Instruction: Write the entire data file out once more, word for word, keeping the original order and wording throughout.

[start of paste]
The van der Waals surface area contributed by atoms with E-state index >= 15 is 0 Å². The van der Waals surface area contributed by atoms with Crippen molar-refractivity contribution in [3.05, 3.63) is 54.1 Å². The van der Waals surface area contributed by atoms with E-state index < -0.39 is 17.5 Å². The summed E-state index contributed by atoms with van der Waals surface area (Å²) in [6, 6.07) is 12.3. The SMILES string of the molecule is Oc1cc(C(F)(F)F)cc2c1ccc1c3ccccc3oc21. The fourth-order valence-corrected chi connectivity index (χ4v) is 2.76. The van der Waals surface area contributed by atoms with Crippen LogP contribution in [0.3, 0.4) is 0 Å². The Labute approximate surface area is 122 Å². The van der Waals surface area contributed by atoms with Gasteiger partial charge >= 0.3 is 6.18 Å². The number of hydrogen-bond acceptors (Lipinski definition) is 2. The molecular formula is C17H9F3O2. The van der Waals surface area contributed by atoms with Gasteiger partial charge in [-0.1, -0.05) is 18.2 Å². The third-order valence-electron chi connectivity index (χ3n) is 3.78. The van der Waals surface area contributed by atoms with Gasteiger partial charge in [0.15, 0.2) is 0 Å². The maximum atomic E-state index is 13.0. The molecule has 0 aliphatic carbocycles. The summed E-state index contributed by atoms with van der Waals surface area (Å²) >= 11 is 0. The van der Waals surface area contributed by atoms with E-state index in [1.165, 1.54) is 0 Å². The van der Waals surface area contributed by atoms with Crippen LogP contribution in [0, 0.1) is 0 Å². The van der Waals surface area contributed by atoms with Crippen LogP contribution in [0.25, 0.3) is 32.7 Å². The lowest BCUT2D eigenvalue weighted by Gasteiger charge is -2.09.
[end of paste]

The van der Waals surface area contributed by atoms with E-state index >= 15 is 0 Å². The van der Waals surface area contributed by atoms with Crippen molar-refractivity contribution in [3.05, 3.63) is 54.1 Å². The van der Waals surface area contributed by atoms with E-state index < -0.39 is 17.5 Å². The summed E-state index contributed by atoms with van der Waals surface area (Å²) in [6, 6.07) is 12.3. The SMILES string of the molecule is Oc1cc(C(F)(F)F)cc2c1ccc1c3ccccc3oc21. The fourth-order valence-corrected chi connectivity index (χ4v) is 2.76. The van der Waals surface area contributed by atoms with Crippen LogP contribution in [0.3, 0.4) is 0 Å². The Labute approximate surface area is 122 Å². The van der Waals surface area contributed by atoms with Gasteiger partial charge >= 0.3 is 6.18 Å². The number of hydrogen-bond acceptors (Lipinski definition) is 2. The molecular formula is C17H9F3O2. The van der Waals surface area contributed by atoms with Gasteiger partial charge in [-0.1, -0.05) is 18.2 Å². The third-order valence-electron chi connectivity index (χ3n) is 3.78. The van der Waals surface area contributed by atoms with Gasteiger partial charge in [0.15, 0.2) is 0 Å². The maximum atomic E-state index is 13.0. The molecule has 0 aliphatic carbocycles. The summed E-state index contributed by atoms with van der Waals surface area (Å²) >= 11 is 0. The van der Waals surface area contributed by atoms with E-state index in [1.165, 1.54) is 0 Å². The van der Waals surface area contributed by atoms with Crippen LogP contribution in [0, 0.1) is 0 Å². The van der Waals surface area contributed by atoms with Crippen LogP contribution in [0.25, 0.3) is 32.7 Å². The lowest BCUT2D eigenvalue weighted by Gasteiger charge is -2.09.